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Air China
Zhōngguó Guójì Hángkōng Gōngsī
Founded 1988
Focus cities
Frequent flyer program Air China Companion or Phoenix Miles
Member lounge VIP Lounge
Alliance Star Alliance
Fleet size 252 (plus )
Destinations 185
Parent company China National Aviation Holding Company
Headquarters Beijing, People's Republic of China
Key people Kong Dong, Chairman
Cai Jianjiang, President
An Air China A340 departing from Shanghai Pudong International Airport
An Air China B747 departing from Beijing Capital Airport
Air China's A330 with Star Alliance livery parked at the airline's hub Beijing Capital International Airport

Air China Ltd (SEHK: 0753, LSE: AIRC, SSE: 601111) (simplified Chinese: 中国国际航空公司traditional Chinese: 中國國際航空公司, Pinyin: Zhōngguó Guójì Hángkōng Gōngsī, literally meaning "China International Airlines", abbreviated 国航) is the People's Republic of China's state-owned and second-largest commercial airline after China Southern Airlines. Its logo consists of a phoenix in the form of the acronym VIP, and "Air China" in both English and Chinese, which was autographed by Deng Xiaoping. It operates 5,090 flights each week worldwide and is the 18th largest airline in the world by fleet size. Air China is also the world's largest carrier by market capitalisation.[1] It has its headquarters in the Tianzhu Airport Industrial Zone in Shunyi District, Beijing.[2][3]

Air China's main hubs are Beijing Capital International Airport, Chengdu Shuangliu International Airport and Shanghai Pudong International Airport, with other focus cities at Hangzhou Xiaoshan International Airport, Chongqing Jiangbei International Airport, Tianjin Binhai International Airport and Hohhot Baita International Airport.[4] Air China currently flies to approximately 120 destinations; the most destinations from its own Beijing hub.

The airline flew 33.97 million passengers in 2006, with a passenger load factor of 75.9%. In the same year, it made a profit of 2.7 billion yuan, with an operating revenue of 44.9 billion yuan and total expenses standing at 42.4 billion yuan.[5]

It is the 5th largest airline in Asia, 5th largest in the world in terms of domestic cargo traffic and 18th largest airline in the world in terms of fleet size.





Air China was established on July 1, 1988. Its formation was a result of the government's decision to split the operating divisions of Civil Aviation Administration of China (CAAC) into separate airlines.[6] The CAAC was restructured in late 1987 and divided into six airlines, namely Air China, China Eastern, China Southern, China Northern, China Southwest, and China Northwest. Air China, based in Beijing, was given chief responsibility for intercontinental flights, and took over the CAAC's long haul aircraft (Boeing 747s, 767s, and 707s, as well as medium-haul 737s) and routes when it was granted its autonomy on July 1, 1988.[citation needed]

At the time of its launch 1988, Air China had 6,000 employees and served 31 international and 30 domestic destinations. It was China's largest airline company and the national flag carrier. In 1989, Air China posted a net profit of $106 million on revenues of $383 million. In that same year, Air China entered a joint venture with Lufthansa, which provided 40 percent of the capital, or $220 million, to create the Beijing Aircraft Maintenance Center (Ameco Beijing). It specialized in the upkeep of the Boeing aircraft that comprised Air China's fleet.[7] The venture was expanded with another $218 million (CN¥1.2 billion) in 1992. Ameco Beijing employed nearly 4,000 people, a little fewer than 50 of them from Lufthansa.[8] Air Transport World reported the company preferred to source its needs through joint ventures due to the country's lack of hard currency.[9] Its Beijing Air Catering was 40 percent owned by a large Hong Kong caterer.[10]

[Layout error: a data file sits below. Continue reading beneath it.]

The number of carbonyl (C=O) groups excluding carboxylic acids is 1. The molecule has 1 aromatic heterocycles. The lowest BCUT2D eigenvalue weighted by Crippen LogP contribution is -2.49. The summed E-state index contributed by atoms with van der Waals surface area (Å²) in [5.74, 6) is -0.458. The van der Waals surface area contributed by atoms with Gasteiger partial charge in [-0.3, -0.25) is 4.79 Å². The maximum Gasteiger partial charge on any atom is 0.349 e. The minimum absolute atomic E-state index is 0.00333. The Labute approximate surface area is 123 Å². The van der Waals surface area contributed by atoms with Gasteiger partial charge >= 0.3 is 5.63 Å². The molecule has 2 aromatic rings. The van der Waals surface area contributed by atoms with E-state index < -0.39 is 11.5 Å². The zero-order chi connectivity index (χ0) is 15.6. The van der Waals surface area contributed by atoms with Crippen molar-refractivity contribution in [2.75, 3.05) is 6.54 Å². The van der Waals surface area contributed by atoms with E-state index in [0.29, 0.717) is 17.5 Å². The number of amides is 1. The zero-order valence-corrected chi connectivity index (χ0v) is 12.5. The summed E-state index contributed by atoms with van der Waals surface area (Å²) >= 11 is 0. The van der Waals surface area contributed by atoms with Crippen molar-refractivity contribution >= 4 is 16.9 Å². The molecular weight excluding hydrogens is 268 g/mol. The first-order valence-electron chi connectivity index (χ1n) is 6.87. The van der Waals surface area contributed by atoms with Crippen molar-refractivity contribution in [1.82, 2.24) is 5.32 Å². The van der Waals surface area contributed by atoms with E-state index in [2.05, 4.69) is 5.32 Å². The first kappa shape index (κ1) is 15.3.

In mid-2000, the CAAC repeated earlier calls for a consolidation of the ten airlines it controlled into three.[11] (Air China, China Southern, and China Eastern were to each acquire the smaller airlines.) However, the CAAC blocked a proposed merger in September 2000 between Air China and China Southern on anti-competitive grounds.[12]

In January 2001, the CAAC's ten airlines announced they had agreed on a merger plan.[13] Air China was to acquire China Southwest Airlines, before the acquiration, Air China was the country's fourth strongest domestic airline. This was to create a group with assets of ¥n56 billion (HK$ 52.5 billion), including 118 aircraft.[14] On October 28, 2002, Air China consolidated with China National Aviation Corporation and China Southwest Airlines.[citation needed]

During 2004, Air China absorbed Zhejiang Airlines (a subsidiary of CNAC). On December 15, 2004 the company listed its shares on the Hong Kong and London Stock Exchanges. Air China has shareholdings in Air China Cargo (51%), Air Macau (51%, soon to be 80.9%[15]) and also holds majority shares of Shandong Airlines. On August 17, 2009, a joint announcement revealed a new shareholding structure in which Air China acquire a 29.99% stake in Cathay Pacific, while the latter will own 18.09% of the former.[citation needed]


Air China operates in four segments:[16]

  • Airline Operations segment, which comprises the provision of air passenger and air cargo services;
  • Engineering Services segment, providing aircraft engineering services, such as aircraft maintenance, repair and overhaul services;
  • Airport Terminal Services segment, offering ground services that include check-in services, boarding services, premium class lounge services, ramp services, luggage handling services, loading and unloading services, cabin cleaning and transit services,
  • Others segment, which comprises the provision of air catering services and other airline-related services.


Financial performance

For fiscal year ending December, 2006:

  • Sales: $5,747.4M
  • One year growth: 21.1%
  • Net income: $422.7M
  • Income growth: 38.1%


Air China terminal (Beijing Hub) at Beijing Capital International Airport on a day of hazy smog (background)